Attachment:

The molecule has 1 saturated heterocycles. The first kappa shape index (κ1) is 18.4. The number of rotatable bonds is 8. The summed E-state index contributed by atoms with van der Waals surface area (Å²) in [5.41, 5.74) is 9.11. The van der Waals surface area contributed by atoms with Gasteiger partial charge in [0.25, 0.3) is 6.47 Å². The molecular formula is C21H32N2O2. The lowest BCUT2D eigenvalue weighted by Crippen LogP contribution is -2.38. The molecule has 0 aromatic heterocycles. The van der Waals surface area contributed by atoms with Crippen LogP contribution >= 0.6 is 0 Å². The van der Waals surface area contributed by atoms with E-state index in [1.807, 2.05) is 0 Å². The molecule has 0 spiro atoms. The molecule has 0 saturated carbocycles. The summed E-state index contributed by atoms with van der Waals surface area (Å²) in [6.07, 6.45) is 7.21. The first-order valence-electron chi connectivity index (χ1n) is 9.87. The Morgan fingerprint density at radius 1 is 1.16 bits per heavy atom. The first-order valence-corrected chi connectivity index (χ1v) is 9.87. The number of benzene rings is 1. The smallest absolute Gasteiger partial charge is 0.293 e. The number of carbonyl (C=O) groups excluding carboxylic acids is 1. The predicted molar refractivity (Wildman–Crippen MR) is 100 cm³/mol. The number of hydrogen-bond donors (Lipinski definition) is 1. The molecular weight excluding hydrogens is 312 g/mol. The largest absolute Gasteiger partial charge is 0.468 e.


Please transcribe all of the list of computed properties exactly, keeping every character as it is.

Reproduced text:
The molecule has 1 saturated heterocycles. The first kappa shape index (κ1) is 18.4. The number of rotatable bonds is 8. The summed E-state index contributed by atoms with van der Waals surface area (Å²) in [5.41, 5.74) is 9.11. The van der Waals surface area contributed by atoms with Gasteiger partial charge in [0.25, 0.3) is 6.47 Å². The molecular formula is C21H32N2O2. The lowest BCUT2D eigenvalue weighted by Crippen LogP contribution is -2.38. The molecule has 0 aromatic heterocycles. The van der Waals surface area contributed by atoms with Crippen LogP contribution >= 0.6 is 0 Å². The van der Waals surface area contributed by atoms with E-state index in [1.807, 2.05) is 0 Å². The molecule has 0 spiro atoms. The molecule has 0 saturated carbocycles. The summed E-state index contributed by atoms with van der Waals surface area (Å²) in [6.07, 6.45) is 7.21. The first-order valence-electron chi connectivity index (χ1n) is 9.87. The Morgan fingerprint density at radius 1 is 1.16 bits per heavy atom. The first-order valence-corrected chi connectivity index (χ1v) is 9.87. The number of benzene rings is 1. The smallest absolute Gasteiger partial charge is 0.293 e. The number of carbonyl (C=O) groups excluding carboxylic acids is 1. The predicted molar refractivity (Wildman–Crippen MR) is 100 cm³/mol. The number of hydrogen-bond donors (Lipinski definition) is 1. The molecular weight excluding hydrogens is 312 g/mol. The largest absolute Gasteiger partial charge is 0.468 e.